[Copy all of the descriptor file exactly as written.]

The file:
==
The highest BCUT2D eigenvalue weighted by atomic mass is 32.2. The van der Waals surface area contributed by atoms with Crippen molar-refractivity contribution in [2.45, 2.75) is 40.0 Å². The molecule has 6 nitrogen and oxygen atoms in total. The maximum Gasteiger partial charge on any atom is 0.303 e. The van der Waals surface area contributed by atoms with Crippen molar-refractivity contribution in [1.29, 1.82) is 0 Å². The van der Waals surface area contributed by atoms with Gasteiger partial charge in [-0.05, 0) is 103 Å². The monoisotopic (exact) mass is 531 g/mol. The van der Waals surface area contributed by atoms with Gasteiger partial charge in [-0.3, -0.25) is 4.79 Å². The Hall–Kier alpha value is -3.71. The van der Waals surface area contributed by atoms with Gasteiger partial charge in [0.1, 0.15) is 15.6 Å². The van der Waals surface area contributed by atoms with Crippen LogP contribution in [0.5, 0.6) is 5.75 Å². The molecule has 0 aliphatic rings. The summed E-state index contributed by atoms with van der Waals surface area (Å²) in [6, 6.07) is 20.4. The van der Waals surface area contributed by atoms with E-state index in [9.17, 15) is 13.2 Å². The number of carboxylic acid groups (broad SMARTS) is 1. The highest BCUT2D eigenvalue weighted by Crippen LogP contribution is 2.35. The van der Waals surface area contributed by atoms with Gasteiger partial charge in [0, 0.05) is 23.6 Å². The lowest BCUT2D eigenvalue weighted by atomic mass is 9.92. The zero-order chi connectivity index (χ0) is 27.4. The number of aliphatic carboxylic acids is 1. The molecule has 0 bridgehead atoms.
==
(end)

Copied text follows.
The highest BCUT2D eigenvalue weighted by atomic mass is 32.2. The van der Waals surface area contributed by atoms with Crippen molar-refractivity contribution in [2.45, 2.75) is 40.0 Å². The molecule has 6 nitrogen and oxygen atoms in total. The maximum Gasteiger partial charge on any atom is 0.303 e. The van der Waals surface area contributed by atoms with Crippen molar-refractivity contribution in [1.29, 1.82) is 0 Å². The van der Waals surface area contributed by atoms with Gasteiger partial charge in [-0.05, 0) is 103 Å². The monoisotopic (exact) mass is 531 g/mol. The van der Waals surface area contributed by atoms with Gasteiger partial charge in [-0.3, -0.25) is 4.79 Å². The Hall–Kier alpha value is -3.71. The van der Waals surface area contributed by atoms with Gasteiger partial charge in [0.1, 0.15) is 15.6 Å². The van der Waals surface area contributed by atoms with Crippen LogP contribution in [0.5, 0.6) is 5.75 Å². The molecule has 0 aliphatic rings. The summed E-state index contributed by atoms with van der Waals surface area (Å²) in [6, 6.07) is 20.4. The van der Waals surface area contributed by atoms with E-state index in [9.17, 15) is 13.2 Å². The number of carboxylic acid groups (broad SMARTS) is 1. The highest BCUT2D eigenvalue weighted by Crippen LogP contribution is 2.35. The van der Waals surface area contributed by atoms with Gasteiger partial charge in [0, 0.05) is 23.6 Å². The lowest BCUT2D eigenvalue weighted by atomic mass is 9.92. The zero-order chi connectivity index (χ0) is 27.4. The number of aliphatic carboxylic acids is 1. The molecule has 0 bridgehead atoms.